If there’s one thing you’ve learned in life, it’s that the Boy Scouts were right: Always Be Prepared.
Look ahead and get ready for what’s next. Don’t leave your guard down. Cover all bases and expect the unexpected. Still, as you’ll see in the new novel “A Wanted Woman” by Eric Jerome Dickey, there are some things you simply can’t foresee.
She was known as MX-401.
It wasn’t always that way; when she was born, she was named Goldilocks to spite her father, who refused to think a Bajan man and a black woman could have a white child with yellow hair. And yet, it was he who laid claim to her when her mother died, and it was he who taught her to fight with hands, feet, and brain. It was he, known as Old Man Reaper, who reluctantly allowed her into The Barbarians, an organization feared around the world.
Few men had earned the M or the X before their agent numbers, but MX-401 had. She was a “woman with a thousand faces,” she was the best of her father but with her own style, much to the chagrin of her superiors. To them, she was a loose cannon but they sent her to Trinidad to do a job nonetheless.
It was supposed to be an easy kill. Intel placed the target – a high-ranking politician – at a party held by the Laventille Killers, a gang of ruthless drug lords who practically ran the island. MX-401 had her orders – to eliminate the target at all costs – but things went horribly awry.
The target wasn’t where he was supposed to be and she had to kill him in broad daylight, along with three others, including two LK guntas. She knew it wasn’t sanctioned. It wasn’t according to plan, which would anger her superiors, but she didn’t know just how angry they were until they hid her in Barbados – and left her there.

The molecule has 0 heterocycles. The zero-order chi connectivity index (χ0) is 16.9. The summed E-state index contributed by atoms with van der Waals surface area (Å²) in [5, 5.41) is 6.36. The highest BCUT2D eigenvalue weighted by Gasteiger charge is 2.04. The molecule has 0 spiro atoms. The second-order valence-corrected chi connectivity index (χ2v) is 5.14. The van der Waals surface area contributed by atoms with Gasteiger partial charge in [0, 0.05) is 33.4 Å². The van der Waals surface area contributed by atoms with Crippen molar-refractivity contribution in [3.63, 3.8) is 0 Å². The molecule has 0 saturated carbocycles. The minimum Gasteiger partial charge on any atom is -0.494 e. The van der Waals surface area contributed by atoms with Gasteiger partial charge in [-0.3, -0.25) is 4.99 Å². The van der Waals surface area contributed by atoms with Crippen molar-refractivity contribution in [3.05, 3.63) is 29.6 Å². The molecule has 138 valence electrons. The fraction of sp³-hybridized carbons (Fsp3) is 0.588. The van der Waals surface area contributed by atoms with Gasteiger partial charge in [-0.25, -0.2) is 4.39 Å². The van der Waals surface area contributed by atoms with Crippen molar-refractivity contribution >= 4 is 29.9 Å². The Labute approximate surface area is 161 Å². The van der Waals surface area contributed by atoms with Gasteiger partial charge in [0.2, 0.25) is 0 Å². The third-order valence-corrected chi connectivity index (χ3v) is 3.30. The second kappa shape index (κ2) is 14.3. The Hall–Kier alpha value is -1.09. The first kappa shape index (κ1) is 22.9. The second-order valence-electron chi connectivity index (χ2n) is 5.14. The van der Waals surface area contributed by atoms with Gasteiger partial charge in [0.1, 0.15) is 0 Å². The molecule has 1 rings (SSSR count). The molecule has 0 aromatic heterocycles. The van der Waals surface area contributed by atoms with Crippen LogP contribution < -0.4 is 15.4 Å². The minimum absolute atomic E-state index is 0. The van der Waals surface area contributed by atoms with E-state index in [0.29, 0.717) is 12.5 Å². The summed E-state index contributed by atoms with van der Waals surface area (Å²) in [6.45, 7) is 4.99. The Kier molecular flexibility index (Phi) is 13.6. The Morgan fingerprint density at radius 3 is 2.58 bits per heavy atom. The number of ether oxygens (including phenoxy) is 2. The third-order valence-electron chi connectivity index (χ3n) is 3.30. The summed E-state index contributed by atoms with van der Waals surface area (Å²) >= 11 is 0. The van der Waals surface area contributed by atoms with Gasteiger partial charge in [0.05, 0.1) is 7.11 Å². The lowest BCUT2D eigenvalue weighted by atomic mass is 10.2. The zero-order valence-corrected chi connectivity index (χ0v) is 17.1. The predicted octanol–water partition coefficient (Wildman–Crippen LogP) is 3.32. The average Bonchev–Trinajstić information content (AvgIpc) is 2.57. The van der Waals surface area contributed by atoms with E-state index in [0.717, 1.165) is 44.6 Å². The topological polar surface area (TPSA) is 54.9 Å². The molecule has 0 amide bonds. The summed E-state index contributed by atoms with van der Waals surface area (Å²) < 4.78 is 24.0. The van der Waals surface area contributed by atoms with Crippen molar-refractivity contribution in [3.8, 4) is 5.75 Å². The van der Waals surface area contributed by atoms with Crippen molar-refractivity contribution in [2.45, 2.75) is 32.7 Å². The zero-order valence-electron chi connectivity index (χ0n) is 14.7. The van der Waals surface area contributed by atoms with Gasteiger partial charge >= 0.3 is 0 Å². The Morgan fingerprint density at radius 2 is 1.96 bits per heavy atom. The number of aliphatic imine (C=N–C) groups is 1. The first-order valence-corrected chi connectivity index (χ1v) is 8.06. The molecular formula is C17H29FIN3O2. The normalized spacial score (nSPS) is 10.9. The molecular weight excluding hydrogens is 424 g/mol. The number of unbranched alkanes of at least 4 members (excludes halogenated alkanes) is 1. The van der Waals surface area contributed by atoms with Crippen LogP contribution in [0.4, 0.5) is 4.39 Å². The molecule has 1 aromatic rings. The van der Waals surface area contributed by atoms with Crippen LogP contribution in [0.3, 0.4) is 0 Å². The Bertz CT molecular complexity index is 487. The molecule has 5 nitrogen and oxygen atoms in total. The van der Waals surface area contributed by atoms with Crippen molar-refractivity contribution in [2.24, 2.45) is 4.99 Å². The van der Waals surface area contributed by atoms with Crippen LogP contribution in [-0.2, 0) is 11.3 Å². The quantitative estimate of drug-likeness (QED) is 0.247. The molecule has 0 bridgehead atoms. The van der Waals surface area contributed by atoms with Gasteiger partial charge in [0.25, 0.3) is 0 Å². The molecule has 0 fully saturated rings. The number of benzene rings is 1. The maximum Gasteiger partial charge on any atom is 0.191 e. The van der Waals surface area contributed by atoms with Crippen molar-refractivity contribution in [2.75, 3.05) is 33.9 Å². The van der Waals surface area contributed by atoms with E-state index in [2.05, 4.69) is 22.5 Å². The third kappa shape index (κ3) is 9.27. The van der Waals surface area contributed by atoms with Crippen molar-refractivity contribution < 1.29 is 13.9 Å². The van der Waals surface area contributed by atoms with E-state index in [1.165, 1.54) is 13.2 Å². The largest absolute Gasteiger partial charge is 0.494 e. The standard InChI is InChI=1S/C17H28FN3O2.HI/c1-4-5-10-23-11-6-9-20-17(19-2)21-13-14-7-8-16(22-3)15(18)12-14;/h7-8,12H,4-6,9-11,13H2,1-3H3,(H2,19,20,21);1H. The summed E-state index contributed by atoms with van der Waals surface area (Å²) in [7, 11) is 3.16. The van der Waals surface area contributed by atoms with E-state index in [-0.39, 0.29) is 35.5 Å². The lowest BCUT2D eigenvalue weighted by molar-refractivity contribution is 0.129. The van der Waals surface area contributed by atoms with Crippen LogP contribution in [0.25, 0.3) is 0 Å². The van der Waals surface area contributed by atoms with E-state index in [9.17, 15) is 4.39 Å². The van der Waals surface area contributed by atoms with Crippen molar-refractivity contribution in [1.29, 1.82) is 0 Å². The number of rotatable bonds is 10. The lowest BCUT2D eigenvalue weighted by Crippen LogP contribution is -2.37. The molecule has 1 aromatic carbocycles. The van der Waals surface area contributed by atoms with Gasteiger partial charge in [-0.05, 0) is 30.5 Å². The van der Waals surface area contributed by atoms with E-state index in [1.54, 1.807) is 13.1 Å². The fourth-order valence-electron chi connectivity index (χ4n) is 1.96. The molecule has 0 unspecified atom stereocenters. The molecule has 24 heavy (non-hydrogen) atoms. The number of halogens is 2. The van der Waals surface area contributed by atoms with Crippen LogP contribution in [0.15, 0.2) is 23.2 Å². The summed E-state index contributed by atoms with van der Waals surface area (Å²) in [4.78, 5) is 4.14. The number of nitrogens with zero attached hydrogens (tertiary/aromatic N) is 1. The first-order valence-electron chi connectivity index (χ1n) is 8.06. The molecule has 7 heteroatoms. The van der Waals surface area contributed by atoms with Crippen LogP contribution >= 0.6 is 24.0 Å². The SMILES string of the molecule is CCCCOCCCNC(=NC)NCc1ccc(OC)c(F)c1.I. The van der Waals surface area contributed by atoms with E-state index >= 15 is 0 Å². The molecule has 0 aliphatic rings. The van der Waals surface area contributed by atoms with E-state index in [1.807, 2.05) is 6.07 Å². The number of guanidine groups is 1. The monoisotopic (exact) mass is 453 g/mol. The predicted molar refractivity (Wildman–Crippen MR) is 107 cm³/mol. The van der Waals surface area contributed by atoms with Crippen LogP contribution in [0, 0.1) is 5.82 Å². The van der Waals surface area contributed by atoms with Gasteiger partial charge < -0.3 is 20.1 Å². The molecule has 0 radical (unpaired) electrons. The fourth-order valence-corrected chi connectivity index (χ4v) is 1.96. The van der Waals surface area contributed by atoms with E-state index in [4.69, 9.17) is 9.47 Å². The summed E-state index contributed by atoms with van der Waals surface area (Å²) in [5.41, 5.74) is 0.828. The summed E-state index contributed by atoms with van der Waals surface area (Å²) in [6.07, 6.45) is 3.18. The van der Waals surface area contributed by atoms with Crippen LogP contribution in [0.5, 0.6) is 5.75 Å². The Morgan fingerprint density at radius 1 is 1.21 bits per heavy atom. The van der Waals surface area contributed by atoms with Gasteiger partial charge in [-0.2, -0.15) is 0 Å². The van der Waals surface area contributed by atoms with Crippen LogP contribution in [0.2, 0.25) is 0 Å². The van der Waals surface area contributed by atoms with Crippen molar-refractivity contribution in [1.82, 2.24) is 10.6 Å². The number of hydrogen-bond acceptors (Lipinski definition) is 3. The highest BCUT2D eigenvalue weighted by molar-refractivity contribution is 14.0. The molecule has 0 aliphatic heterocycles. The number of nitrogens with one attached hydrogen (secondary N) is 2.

Barbados was purgatory. It was an island-prison, and the Barbarians refused to send help. What’s worse: Barbados was a short Jet-Ski ride from Trinidad, and the LK would never let things slide…
Whooo-eee. “A Wanted Woman” is one of those books that gets so under your skin that you’re compelled to turn to the last sentence early, just to reassure yourself that the main character lives. (And don’t bother. You can’t tell).
It’s Die-Hard-meets-Jackie-Brown-meets-Chuck-Palahniuk, but with rocket launchers. It’s fast-paced, gruesome, and violent with wry veins of surprising humor and one of the smartest secret agents you’ll ever meet. Author Eric Jerome Dickey excels at making his thriller heroines over-the-top resourceful and steel-tough, and MX-401 is no exception. This book had me at the introduction, and it’s a miracle that I didn’t rip its pages because I was turning them so fast.
You should’ve already figured out that this isn’t Beaver-Cleaver territory; “A Wanted Woman” is filled with bloodshed and profanity, but there’s nothing iller than a thriller like this. If an action-packed book is what you need, grab it – and be prepared.